Red Bull vs McLaren vs Mercedes: What next in F1’s development war?

McLaren and Mercedes both outscored Red Bull in Canada, with all three teams expected to bring upgrades to the Spanish GP


The Canadian Grand Prix served up the best race of the 2024 Formula 1 season so far with a dramatic five-driver, three-team battle at the front, which saw Max Verstappen take victory for Red Bull ahead of the McLaren of Lando Norris and MercedesGeorge Russell.

Ferrari were the favourites upon arrival in Montreal but the optimism of Charles Leclerc‘s Monaco weekend was torpedoed by an inability to get the SF-23 working in either wet or dry conditions, culminating in the team’s worst-ever weekend under Fred Vasseur‘s stewardship.

They will hope to recover for the Spanish GP in a fortnight, though Mercedes‘ ascendency meant neutrals were far from starved of action in Ferrari‘s absence with Russell picking up the Silver Arrows’ first podium of 2024.

Toto Wolff admitted he dreamt he had a race-winning car for a few minutes in Canada as Russell held the lead from Max Verstappen on the first lap, but the question now is whether it’s yet another false dawn in this era of regulations or the start of a genuine return to race-winning ways with more upgrades to come:

“Another step in Barcelona and hopefully we will see it on stopwatch,” Wolff told select members of the press, including

“I can’t tell you, sometimes when things work and interact well with each other, the overall flow structure becomes more efficient, you’re able to optimise the ride height and bit by bit we have found we’ve added more performance.”

Can Red Bull and McLaren hold off Mercedes?

Race winner Max Verstappen Second placed Lando Norris of McLaren and Third placed George Russell of Mercedes celebrate on the podium after the 2024 Canadian Grand Prix | Getty Images / Red Bull Content Pool
Race winner Max Verstappen Second placed Lando Norris of McLaren and Third placed George Russell of Mercedes celebrate on the podium after the 2024 Canadian Grand Prix | Getty Images / Red Bull Content Pool

After starting the season on par with Mercedes, things started to click for McLaren at the Australian GP and they’ve beaten their engine supplier in every race since on a run that features a win and five podiums. In contrast, the Silver Arrows haven’t been on par with Red Bull since 2021 but the pacesetters are showing signs that their invincible aura is crumbling.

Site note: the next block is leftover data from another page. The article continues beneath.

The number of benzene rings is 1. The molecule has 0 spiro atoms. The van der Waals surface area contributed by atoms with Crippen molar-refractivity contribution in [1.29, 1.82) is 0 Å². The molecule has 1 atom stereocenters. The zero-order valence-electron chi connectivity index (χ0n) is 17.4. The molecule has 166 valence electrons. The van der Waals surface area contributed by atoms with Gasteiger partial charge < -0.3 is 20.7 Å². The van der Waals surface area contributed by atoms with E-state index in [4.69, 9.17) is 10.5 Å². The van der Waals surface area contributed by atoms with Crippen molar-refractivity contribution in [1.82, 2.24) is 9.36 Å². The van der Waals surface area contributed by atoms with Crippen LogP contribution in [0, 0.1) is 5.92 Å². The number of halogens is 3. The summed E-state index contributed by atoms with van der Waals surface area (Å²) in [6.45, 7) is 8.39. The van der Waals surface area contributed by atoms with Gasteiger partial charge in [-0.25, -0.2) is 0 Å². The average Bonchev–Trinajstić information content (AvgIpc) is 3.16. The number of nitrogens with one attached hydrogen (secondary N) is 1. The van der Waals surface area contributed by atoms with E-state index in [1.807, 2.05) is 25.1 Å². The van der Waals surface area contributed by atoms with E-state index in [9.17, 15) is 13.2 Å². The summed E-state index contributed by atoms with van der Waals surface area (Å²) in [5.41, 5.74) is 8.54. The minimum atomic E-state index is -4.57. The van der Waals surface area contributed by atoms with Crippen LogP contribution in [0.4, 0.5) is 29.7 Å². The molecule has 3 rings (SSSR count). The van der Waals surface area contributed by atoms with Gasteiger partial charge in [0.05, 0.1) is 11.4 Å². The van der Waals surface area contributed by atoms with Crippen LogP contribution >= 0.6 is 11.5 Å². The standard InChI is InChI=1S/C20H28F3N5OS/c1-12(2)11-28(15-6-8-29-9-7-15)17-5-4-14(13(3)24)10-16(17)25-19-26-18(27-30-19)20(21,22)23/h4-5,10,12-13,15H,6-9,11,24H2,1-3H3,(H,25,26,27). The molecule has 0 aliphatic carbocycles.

With Adrian Newey no longer involved, a hefty repair bill stretching their budget cap thanks to Sergio Perez‘s back-to-back DNFs and the lowest aerodynamic testing allowance on the grid, team boss Christian Horner conceded they can’t produce another magic bullet.

“It’s all about iterations and you have to look very carefully where you bring your upgrades in through the year,” Horner said. “We’re closer to the top of the curve so you get into the law of diminishing returns but there will be subtle upgrades over the summer months.”

When pressed on whether that’s a confirmation Red Bull will bring upgrades to Barcelona, Horner replied: “It’s possible.”

And McLaren team principal Andrea Stella echoed Horner‘s message, adding: “I won’t say what, but we will see some new stuff coming over the coming races. We will have some upgrades, but there won’t be a single kind of big upgrade like we have seen over the last 12 months.

“This is more some individual components where we found a little bit of performance and rather than waiting to deploy everything together once ready, we take it right.”

Stella‘s words mark a definite shift from earlier in the lifespan of the current regulations, when teams could literally leap from the back of the field to the front in the gap between races.

The 2023 Canadian GP was a second consecutive pointless race for McLaren but Norris finished fourth a fortnight later after he received their groundbreaking upgrades, then scored back-to-back podiums.

Mercedes enjoyed a 2023 revolution of their own after they finally ditched their ‘no sidepods’ concept in Monaco and immediately netted their highest-scoring race of the year at that stage, following it up with three podiums in the next two grand prix.

However, despite their upturn in form coinciding with a radical new front wing reaching the W15, Wolff insisted F1 is all about small steps in 2024.

“Sometimes when you bring a highly visible part like bodywork or front wing, that is pretty much the talk of what has changed the performance,” Wolff said. “The truth is over the last three races we’ve brought so many new parts – visible and invisible for the eye – that have contributed milliseconds to more performance.

“This is where those marginal gains then have that positive effect and that was just a huge effort of the factory and so I think the wheel has started to get some real motion now.”

Adam Dickinson
An international multi-award-winning journalist, Adam Dickinson has written for since June 2022 and also contributes to TNT Sports, Eurosport and the Rugby Paper. He's also had articles published in the Daily Telegraph and several local newspapers, previously worked for and in motorsport, and graduated with a First-Class Journalism Degree from the University of Sheffield having also studied in Oklahoma. Adam started watching F1 by accident in 2007, catching the last race in Indianapolis, and attended his first race as a journalist at the 2023 British Grand Prix.
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